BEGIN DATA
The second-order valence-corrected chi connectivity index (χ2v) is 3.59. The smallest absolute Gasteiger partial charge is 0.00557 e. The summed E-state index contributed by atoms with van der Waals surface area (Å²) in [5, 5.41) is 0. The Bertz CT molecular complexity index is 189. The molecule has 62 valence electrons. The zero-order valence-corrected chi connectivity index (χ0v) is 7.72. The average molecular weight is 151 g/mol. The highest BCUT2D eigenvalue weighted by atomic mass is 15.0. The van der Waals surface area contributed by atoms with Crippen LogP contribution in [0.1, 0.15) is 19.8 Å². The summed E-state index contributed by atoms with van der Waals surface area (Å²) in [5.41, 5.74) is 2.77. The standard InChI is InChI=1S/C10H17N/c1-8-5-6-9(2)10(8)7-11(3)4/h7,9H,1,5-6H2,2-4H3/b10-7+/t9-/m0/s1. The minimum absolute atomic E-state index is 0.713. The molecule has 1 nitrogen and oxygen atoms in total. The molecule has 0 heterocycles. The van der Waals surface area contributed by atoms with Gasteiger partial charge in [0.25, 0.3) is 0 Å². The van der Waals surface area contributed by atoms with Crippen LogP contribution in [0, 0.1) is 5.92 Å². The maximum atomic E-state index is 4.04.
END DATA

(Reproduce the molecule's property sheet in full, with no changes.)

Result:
The second-order valence-corrected chi connectivity index (χ2v) is 3.59. The smallest absolute Gasteiger partial charge is 0.00557 e. The summed E-state index contributed by atoms with van der Waals surface area (Å²) in [5, 5.41) is 0. The Bertz CT molecular complexity index is 189. The molecule has 62 valence electrons. The zero-order valence-corrected chi connectivity index (χ0v) is 7.72. The average molecular weight is 151 g/mol. The highest BCUT2D eigenvalue weighted by atomic mass is 15.0. The van der Waals surface area contributed by atoms with Crippen LogP contribution in [0.1, 0.15) is 19.8 Å². The summed E-state index contributed by atoms with van der Waals surface area (Å²) in [5.41, 5.74) is 2.77. The standard InChI is InChI=1S/C10H17N/c1-8-5-6-9(2)10(8)7-11(3)4/h7,9H,1,5-6H2,2-4H3/b10-7+/t9-/m0/s1. The minimum absolute atomic E-state index is 0.713. The molecule has 1 nitrogen and oxygen atoms in total. The molecule has 0 heterocycles. The van der Waals surface area contributed by atoms with Gasteiger partial charge in [0.25, 0.3) is 0 Å². The van der Waals surface area contributed by atoms with Crippen LogP contribution in [0, 0.1) is 5.92 Å². The maximum atomic E-state index is 4.04.